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Intraarticular injection of bone marrow-derived mesenchymal stem cells enhances regeneration in knee osteoarthritis.

Claire Doyle, Emily; Wragg, Nicholas; Louise Wilson, Samantha

Intraarticular injection of bone marrow-derived mesenchymal stem cells enhances regeneration in knee osteoarthritis. Thumbnail


Emily Claire Doyle

Samantha Louise Wilson


PURPOSE: This review aimed to evaluate the efficacy of intra-articular injections of bone marrow derived mesenchymal stem cells (BM-MSCs) for the treatment of knee osteoarthritis (KOA). METHODS: This narrative review evaluates recent English language clinical data and published research articles between 2014 and 2019. Key word search strings of ((("bone marrow-derived mesenchymal stem cell" OR "bone marrow mesenchymal stromal cell" OR "bone marrow stromal cell")) AND ("osteoarthritis" OR "knee osteoarthritis")) AND ("human" OR "clinical"))) AND "intra-articular injection" were used to identify relevant articles using PMC, Cochrane Library, Web Of Science and Scopus databases. RESULTS: Pre-clinical studies have demonstrated successful, safe and encouraging results for articular cartilage repair and regeneration. This is concluded to be due to the multilineage differential potential, immunosuppressive and self-renewal capabilities of BM-MSCs, which have shown to augment pain and improve functional outcomes. Subsequently, clinical applications of intra-articular injections of BM-MSCs are steadily increasing, with most studies demonstrating a decrease in poor cartilage index, improvements in pain, function and Quality of Life (QoL); with moderate-to-high level evidence regarding safety for therapeutic administration. However, low confidence in clinical efficacy remains due to a plethora of heterogenous methodologies utilised, resulting in challenging study comparisons. A moderate number of cells (40?×?106) were identified as most likely to achieve optimal responses in individuals with grade =?2 KOA. Likewise, significant improvements were reported when using lower (24?×?106) and higher (100?×?106) cell numbers, although adverse effects including persistent pain and swelling were a consequence. CONCLUSION: Overall, the benefits of intra-articular injections of BM-MSCs were deemed to outweigh the adverse effects; thus, this treatment be considered as a future therapy strategy. To realise this, long-term large-scale randomised clinical trials are required to enable improved interpretations, to determine the validity of efficacy in future studies. LEVEL OF EVIDENCE: IV.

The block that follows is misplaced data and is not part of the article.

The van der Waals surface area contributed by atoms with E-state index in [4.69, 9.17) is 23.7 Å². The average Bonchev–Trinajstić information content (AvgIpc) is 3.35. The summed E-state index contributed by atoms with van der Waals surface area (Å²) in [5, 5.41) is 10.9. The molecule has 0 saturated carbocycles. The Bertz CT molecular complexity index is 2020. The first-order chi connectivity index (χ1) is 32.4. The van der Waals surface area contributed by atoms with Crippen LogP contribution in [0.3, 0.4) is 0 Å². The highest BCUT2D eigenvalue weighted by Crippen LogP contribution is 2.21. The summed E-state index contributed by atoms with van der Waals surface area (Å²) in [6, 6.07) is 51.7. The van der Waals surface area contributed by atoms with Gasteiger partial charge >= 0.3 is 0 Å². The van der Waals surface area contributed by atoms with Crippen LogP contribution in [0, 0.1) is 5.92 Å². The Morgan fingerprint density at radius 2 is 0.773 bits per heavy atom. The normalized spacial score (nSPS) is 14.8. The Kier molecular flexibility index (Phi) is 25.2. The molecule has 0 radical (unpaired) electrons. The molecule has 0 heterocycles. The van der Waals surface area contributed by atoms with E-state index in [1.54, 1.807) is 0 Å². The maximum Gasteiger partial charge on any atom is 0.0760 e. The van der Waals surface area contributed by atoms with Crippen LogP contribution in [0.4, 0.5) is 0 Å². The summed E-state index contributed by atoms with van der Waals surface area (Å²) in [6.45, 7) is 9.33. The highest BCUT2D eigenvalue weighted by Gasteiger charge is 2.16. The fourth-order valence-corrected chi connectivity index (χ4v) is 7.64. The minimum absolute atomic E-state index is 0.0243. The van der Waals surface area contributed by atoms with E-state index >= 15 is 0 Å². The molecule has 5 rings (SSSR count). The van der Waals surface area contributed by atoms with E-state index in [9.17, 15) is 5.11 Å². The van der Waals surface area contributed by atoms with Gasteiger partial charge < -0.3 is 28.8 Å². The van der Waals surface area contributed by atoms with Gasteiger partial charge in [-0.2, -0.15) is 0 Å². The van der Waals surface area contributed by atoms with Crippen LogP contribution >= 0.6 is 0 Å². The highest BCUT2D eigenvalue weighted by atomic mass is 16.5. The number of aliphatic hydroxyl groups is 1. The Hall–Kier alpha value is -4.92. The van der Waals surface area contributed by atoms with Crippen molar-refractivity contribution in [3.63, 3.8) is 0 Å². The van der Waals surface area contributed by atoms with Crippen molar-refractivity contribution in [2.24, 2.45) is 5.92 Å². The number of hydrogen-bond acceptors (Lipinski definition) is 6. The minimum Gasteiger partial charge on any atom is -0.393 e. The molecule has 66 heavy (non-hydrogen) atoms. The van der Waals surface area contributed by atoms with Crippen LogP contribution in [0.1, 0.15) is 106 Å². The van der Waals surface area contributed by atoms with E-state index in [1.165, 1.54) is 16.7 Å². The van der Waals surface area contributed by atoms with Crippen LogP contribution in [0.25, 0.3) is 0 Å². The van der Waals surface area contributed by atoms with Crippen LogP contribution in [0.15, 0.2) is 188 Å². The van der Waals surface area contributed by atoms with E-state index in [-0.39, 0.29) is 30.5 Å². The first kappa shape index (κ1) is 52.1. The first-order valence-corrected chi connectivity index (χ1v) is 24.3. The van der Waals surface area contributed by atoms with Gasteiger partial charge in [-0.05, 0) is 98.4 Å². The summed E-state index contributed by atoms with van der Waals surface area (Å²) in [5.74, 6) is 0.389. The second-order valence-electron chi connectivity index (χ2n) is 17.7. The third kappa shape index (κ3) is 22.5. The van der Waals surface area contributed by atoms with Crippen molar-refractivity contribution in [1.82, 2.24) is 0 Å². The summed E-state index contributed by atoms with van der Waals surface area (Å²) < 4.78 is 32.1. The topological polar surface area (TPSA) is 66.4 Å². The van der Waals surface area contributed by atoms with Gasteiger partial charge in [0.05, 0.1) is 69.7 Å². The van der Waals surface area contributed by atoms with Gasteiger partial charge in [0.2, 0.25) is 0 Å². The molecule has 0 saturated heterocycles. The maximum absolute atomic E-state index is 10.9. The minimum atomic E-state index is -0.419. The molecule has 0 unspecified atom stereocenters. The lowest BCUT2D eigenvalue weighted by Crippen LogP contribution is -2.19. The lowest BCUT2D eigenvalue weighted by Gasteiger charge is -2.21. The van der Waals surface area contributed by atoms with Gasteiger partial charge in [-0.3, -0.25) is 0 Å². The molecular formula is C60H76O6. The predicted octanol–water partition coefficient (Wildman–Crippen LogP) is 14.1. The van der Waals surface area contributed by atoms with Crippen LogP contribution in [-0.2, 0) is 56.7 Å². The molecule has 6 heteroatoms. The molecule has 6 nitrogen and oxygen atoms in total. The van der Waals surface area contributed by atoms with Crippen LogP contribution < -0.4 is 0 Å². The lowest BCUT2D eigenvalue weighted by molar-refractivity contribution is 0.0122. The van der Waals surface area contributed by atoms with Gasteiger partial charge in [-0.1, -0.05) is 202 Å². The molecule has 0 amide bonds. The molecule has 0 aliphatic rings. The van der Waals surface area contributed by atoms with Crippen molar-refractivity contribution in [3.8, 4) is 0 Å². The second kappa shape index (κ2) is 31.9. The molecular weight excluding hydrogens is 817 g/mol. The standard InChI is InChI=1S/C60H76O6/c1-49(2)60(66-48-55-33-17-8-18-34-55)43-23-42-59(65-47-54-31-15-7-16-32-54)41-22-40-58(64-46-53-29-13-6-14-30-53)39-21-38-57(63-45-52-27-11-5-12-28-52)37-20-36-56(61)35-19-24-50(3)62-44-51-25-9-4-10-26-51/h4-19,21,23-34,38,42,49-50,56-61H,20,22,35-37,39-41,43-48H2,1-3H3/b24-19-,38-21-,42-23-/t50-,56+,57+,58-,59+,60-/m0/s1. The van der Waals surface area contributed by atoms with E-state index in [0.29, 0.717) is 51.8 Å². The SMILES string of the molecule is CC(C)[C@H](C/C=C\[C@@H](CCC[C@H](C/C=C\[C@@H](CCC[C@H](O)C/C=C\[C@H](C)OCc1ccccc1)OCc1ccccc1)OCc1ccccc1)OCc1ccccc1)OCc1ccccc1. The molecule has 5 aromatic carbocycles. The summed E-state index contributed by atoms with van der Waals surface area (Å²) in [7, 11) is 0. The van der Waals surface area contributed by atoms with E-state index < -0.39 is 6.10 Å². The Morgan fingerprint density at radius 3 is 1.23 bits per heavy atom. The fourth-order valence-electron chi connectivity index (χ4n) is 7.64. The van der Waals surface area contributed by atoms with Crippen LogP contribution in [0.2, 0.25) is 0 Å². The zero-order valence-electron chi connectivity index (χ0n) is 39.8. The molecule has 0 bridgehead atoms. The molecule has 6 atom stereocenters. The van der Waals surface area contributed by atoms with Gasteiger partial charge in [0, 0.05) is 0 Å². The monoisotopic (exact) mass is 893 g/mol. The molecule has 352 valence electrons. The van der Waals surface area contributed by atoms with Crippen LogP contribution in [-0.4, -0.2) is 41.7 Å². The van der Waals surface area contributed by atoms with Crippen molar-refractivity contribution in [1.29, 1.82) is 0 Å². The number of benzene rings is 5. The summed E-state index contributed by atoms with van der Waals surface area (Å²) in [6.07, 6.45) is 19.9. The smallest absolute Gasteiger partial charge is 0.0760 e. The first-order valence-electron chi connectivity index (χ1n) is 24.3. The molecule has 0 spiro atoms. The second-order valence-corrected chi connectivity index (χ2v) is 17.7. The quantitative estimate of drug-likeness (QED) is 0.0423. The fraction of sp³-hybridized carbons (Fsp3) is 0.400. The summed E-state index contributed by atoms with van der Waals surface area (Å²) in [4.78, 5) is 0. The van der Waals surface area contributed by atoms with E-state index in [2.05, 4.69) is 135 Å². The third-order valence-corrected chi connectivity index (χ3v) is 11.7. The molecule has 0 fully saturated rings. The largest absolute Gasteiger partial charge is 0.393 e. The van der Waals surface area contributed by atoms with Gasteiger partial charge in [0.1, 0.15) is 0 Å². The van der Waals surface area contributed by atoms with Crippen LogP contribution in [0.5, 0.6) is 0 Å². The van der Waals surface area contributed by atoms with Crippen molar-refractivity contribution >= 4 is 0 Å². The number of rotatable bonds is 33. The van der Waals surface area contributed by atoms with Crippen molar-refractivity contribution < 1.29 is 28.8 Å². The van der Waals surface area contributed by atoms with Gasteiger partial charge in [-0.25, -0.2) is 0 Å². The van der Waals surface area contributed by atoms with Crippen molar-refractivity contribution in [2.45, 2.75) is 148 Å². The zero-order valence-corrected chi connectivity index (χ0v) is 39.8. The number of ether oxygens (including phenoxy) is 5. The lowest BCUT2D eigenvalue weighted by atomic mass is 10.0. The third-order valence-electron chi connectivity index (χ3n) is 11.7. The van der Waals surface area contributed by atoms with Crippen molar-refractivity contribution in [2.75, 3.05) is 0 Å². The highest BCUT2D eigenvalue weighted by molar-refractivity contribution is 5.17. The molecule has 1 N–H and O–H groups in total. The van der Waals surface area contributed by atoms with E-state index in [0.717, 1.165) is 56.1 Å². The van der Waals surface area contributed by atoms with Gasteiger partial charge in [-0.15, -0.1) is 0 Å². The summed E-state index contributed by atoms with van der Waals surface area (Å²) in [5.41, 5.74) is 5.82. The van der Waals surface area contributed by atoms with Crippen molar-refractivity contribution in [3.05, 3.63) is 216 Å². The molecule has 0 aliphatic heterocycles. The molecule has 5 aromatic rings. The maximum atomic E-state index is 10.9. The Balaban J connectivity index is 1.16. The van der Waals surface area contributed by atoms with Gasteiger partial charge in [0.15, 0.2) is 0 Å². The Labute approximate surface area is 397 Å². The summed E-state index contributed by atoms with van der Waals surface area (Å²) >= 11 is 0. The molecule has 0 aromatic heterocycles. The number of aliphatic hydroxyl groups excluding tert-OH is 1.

Journal Article Type Article
Acceptance Date Jan 16, 2020
Publication Date Jan 31, 2020
Journal Knee Surgery, Sports Traumatology, Arthroscopy
Print ISSN 0942-2056
Publisher Springer Verlag
Peer Reviewed Peer Reviewed
Volume 28
Pages 3827–3842
Keywords Allogenic, Autologous, Cell therapies, Clinical efficacy, Immunomodulation, Mesenchymal stem cells, Optimal dosage, Osteoarthritis.
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